All concerned Beach Cities residents need to attend Beach Cities Health District meetings where this project will be discussed, and make our voices heard. Three of the five board members will be up for election in November. It’s especially important to hold them accountable for the choices they make as our representatives, and as stewards of this public land.
A closer view
As a member of the Beach Cities Health District’s Healthy Living Campus Community Working Group, I disagree with recent letters criticizing that proposed project. I see many positives for the community in the plans to build a more inviting facility with environmentally sustainable buildings and grounds, including paths and meeting spaces and an improved fitness center. I myself was largely unaware of the services of the BCHD before becoming a member of the Working Group. Since then I have been exercising at the BCHD Center for Health and Fitness and participating in its programs. The proposed new campus will bring these programs to the attention of many like me who were formerly unaware of them. The proposed Healthy Living Campus does at present include some residential units for those in our aging community who would benefit from immediate access to the medical services provided by the BCHD, but these units are just a part of what has been discussed. The Health District offers, and will continue to offer, services designed to enable as many of us as possible to live out our lives in our current homes. But for some there may come a time when homecare will not be the best choice or even feasible. I am grateful that the BCHD is exploring a housing and care alternative that could allow many non-independent elderly to remain in their community, while also creating a campus that can be a true community center for everyone.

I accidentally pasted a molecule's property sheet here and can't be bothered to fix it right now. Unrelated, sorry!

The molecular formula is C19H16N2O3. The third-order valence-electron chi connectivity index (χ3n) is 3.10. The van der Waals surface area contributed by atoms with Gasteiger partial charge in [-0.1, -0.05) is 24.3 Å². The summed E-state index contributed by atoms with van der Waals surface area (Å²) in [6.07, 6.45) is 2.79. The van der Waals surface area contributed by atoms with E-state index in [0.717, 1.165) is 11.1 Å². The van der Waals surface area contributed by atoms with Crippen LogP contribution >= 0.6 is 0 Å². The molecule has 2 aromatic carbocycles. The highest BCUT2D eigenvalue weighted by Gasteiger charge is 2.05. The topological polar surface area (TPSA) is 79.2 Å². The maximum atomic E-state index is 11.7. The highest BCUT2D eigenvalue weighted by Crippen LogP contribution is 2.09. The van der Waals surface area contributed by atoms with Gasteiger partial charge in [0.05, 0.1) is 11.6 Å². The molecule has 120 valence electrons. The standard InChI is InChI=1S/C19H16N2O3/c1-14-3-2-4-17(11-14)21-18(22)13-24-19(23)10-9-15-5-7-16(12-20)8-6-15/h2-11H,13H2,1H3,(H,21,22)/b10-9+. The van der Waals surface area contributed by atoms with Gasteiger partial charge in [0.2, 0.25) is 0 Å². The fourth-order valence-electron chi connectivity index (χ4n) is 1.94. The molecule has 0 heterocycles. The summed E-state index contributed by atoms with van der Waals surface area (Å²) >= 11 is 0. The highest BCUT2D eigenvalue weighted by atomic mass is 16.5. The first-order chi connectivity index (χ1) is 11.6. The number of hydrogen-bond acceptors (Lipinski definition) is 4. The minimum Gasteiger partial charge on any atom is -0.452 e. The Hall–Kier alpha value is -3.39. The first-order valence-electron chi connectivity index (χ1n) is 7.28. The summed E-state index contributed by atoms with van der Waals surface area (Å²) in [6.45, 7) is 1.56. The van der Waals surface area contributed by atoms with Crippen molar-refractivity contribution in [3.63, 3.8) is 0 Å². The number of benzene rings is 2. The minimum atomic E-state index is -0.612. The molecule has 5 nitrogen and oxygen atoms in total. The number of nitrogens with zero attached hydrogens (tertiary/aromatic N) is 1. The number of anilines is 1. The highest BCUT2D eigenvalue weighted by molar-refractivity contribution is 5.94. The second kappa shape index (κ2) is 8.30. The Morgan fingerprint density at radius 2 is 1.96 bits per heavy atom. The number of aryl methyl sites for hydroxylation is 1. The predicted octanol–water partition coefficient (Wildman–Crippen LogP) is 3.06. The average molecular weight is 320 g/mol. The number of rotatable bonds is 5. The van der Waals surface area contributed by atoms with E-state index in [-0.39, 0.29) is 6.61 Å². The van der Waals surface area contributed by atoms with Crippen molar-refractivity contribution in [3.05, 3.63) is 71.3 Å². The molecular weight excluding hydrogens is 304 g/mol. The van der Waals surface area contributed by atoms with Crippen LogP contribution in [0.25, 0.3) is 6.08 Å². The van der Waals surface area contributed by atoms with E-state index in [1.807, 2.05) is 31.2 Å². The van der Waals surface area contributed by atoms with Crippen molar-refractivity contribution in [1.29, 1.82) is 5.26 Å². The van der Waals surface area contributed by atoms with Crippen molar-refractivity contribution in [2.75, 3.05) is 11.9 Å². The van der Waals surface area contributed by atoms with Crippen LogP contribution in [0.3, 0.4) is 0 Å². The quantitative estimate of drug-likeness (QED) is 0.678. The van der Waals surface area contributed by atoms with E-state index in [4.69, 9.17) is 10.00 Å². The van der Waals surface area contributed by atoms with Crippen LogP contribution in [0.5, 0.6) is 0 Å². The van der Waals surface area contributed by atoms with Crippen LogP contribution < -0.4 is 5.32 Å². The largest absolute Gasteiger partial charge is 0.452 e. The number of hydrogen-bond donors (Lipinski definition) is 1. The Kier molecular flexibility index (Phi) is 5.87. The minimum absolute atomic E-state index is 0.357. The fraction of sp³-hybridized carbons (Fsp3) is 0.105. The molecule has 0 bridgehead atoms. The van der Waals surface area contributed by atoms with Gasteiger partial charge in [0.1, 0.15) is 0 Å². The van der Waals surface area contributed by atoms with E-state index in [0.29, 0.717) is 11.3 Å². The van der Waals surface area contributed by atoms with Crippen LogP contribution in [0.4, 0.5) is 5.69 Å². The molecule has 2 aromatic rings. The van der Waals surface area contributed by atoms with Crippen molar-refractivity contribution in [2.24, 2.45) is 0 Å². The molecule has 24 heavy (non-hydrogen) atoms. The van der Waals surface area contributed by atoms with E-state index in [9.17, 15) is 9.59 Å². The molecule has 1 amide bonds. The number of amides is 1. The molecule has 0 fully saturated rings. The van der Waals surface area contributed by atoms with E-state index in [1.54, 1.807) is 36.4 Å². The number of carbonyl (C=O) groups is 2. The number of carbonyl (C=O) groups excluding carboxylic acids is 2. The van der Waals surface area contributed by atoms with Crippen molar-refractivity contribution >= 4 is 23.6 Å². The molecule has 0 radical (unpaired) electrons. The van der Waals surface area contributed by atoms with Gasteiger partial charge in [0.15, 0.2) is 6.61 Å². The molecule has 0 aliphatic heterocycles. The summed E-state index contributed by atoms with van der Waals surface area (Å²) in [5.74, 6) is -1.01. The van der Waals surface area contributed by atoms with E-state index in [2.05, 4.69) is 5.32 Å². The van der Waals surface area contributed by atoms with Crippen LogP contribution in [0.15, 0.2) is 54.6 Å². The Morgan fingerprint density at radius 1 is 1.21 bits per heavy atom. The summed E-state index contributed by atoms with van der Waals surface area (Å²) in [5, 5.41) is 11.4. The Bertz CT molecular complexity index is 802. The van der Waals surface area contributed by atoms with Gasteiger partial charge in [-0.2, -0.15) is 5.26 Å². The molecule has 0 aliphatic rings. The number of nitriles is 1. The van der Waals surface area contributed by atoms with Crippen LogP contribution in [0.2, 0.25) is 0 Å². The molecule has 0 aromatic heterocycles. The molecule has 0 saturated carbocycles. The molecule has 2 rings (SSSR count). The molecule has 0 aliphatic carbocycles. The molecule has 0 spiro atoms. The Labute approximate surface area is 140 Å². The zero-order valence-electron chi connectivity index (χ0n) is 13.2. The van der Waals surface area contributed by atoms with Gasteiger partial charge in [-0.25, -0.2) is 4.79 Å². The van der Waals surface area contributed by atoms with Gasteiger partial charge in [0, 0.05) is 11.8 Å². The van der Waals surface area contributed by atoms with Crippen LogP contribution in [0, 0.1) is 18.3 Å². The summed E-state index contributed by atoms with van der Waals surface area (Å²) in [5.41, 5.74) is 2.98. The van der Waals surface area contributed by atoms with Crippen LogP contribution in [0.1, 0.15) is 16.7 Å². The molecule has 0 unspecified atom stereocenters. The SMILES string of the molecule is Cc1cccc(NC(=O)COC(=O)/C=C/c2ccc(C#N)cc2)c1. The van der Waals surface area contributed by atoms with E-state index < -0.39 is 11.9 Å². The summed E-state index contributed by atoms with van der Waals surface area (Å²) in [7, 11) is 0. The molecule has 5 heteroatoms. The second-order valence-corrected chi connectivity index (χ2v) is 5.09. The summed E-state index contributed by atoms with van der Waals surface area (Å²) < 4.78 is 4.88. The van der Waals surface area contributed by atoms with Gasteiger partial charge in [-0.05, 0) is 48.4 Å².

Death by fork
Living in Hermosa for 90 years has given me a bit of a perspective on beach life. All of my friends are dead and most committed suicide. With their fork. The Blue Zones study of the longest lived and healthiest people on earth, sponsored by National Geographic stimulated Blue Zone Projects in our three beach cities, with astounding results since its inception 6 years ago. Our Blue Zone Cities are now number 1 in the U.S. on the well being scale. Your MC won’t be able to enlighten you on the Blue Zone findings because they have had virtually no training in nutrition, but are accustomed to using drugs. Read the Blue Zones book and live 12 healthy years longer by following the Blue Zones life style.
I was saddened by the announcement of Slater’s 50/50 restaurant’s future occupation of Hermosa’s Mermaid restaurant. It is well known for its 50/50 bacon/beef patties. Beef and bacon are irrefutable cancer and heart attack causes, just the opposite of what any one living in a Blue Zones would eat. The Harvard Nurses Study (120,000 nurses for 42 years) has found that the #1 thing for wellness and longevity, is a small handful of nuts three to five times a week.
Don Guild, Pharmacist, Nutritionist